Meg Painting Class

Meg Maples Painting Class Review

I initially tried to sign up for Meg’s class last year, but unfortunately I was forced to work the weekend it was on and I missed out. So when the opportunity came around again I jumped at the chance, and although work was pressing again, I was able to hold off on working on the weekend to attend. We had a torrential downpour in Brisbane the morning of the class, flooding and major arterial roads being closed. Happens occasionally in beautiful Brisbane, nothing to be concerned about. It did make arriving at the class on time a challenge for most, and we ended up starting late the first day.

We were asked to bring to the class, paints (P3 preferred) with a few good brushes, lamp, palette, wet palette, and of course, a model. Now I packed my stuff the night before, and I realised that I didnt actually have a model that was ready to paint… I was looking around frantically when I noticed a little dude I had put together and was going to use for my Pathfinder campaign:

This guy is a Reaper Bones miniature, which seems like a very interesting model to take to a painting class, but I sneakily undercoated it prior so nobody would know. Then at the end of the class when I threw it across the room… it was most amusing. (This actually happened BTW). The model has a lot of fur, hair, metal, skin and all the various things Meg wanted to demonstrate so he was actually pretty awesome guy to try out stuff on.

Class began with priming, Meg took everyone outside into the torrential downpour and just demonstrated some basic priming stuff. This was nothing revolutionary, just good solid information demonstrated in person. Often I think you will find I say that about this class, but dont necessarily think it was only aimed at newer painters.

The next stage, and probably Meg’s trademark technique, the two brush blending step. This was what I was most interested in learning, and I was able to go up and sit next to Meg, along with a few other painters to watch her demonstrate the technique in person, before trundling back to my table to try it out. This was eye opening, to say the least. I know a lot of other people in the class had some trouble clicking with this technique, but I took to it like a duck to water. I immediately found it very simple to keep the brush in my mouth and switch between them. This class is worth taking for seeing this technique in person, and being able to get critiqued on your own efforts at it.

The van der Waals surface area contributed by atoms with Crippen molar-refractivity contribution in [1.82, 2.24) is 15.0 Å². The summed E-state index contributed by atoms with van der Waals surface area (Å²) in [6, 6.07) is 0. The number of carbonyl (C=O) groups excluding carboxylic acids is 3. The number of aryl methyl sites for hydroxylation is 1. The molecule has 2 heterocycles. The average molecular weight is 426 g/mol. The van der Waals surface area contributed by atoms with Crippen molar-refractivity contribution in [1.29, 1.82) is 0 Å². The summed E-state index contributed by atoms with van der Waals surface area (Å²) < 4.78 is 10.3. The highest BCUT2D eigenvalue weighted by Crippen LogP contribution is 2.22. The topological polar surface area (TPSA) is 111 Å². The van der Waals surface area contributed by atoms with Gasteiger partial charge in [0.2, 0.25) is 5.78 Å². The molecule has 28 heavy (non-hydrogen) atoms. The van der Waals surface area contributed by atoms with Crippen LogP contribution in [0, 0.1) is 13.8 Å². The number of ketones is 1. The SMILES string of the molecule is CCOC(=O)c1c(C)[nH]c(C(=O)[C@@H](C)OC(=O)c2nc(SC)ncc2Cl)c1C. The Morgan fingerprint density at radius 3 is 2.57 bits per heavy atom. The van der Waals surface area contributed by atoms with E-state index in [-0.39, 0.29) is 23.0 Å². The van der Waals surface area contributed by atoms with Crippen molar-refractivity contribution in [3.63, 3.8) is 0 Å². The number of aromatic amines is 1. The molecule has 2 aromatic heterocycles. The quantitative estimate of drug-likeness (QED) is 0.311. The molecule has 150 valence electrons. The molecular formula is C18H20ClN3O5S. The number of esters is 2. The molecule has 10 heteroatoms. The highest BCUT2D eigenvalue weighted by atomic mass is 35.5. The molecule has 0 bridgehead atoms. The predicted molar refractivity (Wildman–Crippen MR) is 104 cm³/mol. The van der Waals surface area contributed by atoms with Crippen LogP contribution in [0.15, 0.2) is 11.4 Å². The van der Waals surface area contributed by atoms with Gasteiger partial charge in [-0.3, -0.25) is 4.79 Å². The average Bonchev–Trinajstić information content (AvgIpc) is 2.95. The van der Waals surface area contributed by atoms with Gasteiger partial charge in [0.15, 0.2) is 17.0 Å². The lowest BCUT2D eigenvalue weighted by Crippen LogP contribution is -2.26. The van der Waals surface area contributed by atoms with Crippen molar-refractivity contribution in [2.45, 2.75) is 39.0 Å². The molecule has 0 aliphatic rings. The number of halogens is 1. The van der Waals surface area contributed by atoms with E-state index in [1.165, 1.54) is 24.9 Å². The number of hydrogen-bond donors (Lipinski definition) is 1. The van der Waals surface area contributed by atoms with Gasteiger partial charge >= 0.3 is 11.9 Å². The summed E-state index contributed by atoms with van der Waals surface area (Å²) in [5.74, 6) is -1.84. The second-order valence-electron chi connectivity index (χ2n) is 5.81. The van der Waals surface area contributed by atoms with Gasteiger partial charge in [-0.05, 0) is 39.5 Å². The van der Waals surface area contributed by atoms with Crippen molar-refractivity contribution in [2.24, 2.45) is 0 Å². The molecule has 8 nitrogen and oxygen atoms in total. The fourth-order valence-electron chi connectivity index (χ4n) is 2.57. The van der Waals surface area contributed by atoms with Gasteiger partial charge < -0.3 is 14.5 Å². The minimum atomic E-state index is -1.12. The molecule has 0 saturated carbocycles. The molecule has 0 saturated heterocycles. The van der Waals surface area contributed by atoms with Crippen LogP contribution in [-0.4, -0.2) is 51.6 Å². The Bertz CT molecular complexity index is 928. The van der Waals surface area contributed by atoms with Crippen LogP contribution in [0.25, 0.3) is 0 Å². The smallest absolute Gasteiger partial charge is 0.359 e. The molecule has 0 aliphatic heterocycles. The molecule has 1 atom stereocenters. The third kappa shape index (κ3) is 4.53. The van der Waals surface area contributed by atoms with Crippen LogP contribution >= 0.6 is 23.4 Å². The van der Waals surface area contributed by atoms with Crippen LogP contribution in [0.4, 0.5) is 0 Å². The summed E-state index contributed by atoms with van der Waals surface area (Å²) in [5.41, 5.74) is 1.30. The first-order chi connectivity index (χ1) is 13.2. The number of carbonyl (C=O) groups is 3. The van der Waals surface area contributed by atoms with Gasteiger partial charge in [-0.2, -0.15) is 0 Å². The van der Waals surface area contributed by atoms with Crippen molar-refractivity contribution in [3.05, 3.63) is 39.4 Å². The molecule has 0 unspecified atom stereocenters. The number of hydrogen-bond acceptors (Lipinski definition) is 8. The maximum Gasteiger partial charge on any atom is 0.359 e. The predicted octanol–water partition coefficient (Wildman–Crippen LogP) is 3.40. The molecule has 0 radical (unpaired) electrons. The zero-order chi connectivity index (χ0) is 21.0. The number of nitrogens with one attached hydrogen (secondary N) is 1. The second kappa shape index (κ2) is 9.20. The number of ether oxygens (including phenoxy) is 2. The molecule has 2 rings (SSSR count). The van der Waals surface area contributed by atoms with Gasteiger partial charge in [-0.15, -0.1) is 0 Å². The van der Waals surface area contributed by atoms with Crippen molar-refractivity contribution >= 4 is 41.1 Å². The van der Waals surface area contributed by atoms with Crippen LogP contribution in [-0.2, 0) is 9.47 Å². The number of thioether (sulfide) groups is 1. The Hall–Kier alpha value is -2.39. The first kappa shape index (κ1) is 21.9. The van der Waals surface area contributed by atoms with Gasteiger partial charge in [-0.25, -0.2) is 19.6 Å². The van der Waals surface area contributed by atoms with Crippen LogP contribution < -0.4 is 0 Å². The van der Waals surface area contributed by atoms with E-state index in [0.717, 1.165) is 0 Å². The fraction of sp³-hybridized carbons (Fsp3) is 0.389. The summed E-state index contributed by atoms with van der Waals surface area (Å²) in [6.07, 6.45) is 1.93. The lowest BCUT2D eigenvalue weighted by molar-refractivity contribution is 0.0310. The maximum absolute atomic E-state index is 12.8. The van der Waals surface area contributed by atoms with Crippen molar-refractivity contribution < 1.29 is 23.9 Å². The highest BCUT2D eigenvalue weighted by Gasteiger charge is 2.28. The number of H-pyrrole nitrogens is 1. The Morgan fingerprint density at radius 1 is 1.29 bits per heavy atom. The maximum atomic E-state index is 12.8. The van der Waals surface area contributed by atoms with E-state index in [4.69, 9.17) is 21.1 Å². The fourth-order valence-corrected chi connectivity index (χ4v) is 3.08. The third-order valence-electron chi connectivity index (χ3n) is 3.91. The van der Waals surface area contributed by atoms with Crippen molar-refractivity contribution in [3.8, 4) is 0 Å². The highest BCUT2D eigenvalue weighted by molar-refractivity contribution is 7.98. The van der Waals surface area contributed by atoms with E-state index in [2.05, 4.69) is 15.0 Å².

Over the next two days, we talked through colour theory, skin colour recipes, painting faces, metallic techniques (another highlight for me, seeing NMM techniques done with true metallic paints), tattoing, OSL and lots of interesting anecdotes along the way. Meg is able to disseminate information into accessible pieces, something that is much more complicated than it sounds. I tried teaching someone to paint a few weeks ago, and trying to break down the hundreds of things that I do without even thinking about was very challenging, but Meg is able to do it in a way that is relatable and enjoyable.
Overall thoughts on the class content: I would consider myself somewhere between intermediate and advanced when it comes to painting skill. Whilst I can paint some really nice stuff, the majority of the time I will focus my painting on doing things quickly and for a tabletop game, as opposed to display. I found myself having a pretty strong understanding of many of the things that Meg touched on, having come across it over the last twenty years. (I love reading and learning about painting and techniques). Having said that, there is a big difference between reading something, seeing a picture or even a video, and watching it be done. The closest videos I have seen to replicating that, Painting Buddha, still do not fully capture the process, like exact dilution of paint etc. I took more out of watching Meg paint than anything she actually specifically “taught”, as well as being able to look at some of her pieces up close, and try and learn from seeing the techniques she had just demonstrated brought to life. I know that some of the other people in the class had real lightbulb moments, where they were able to up their painting over the course of the weekend. In that sense, the content of the class was really well targeted at both beginners, and more experienced painters.

I would definitely recommend this class to any aspiring competition painters, painters looking to improve their techniques, or even new painters wanting to get a grounding in how to start painting from a novice level.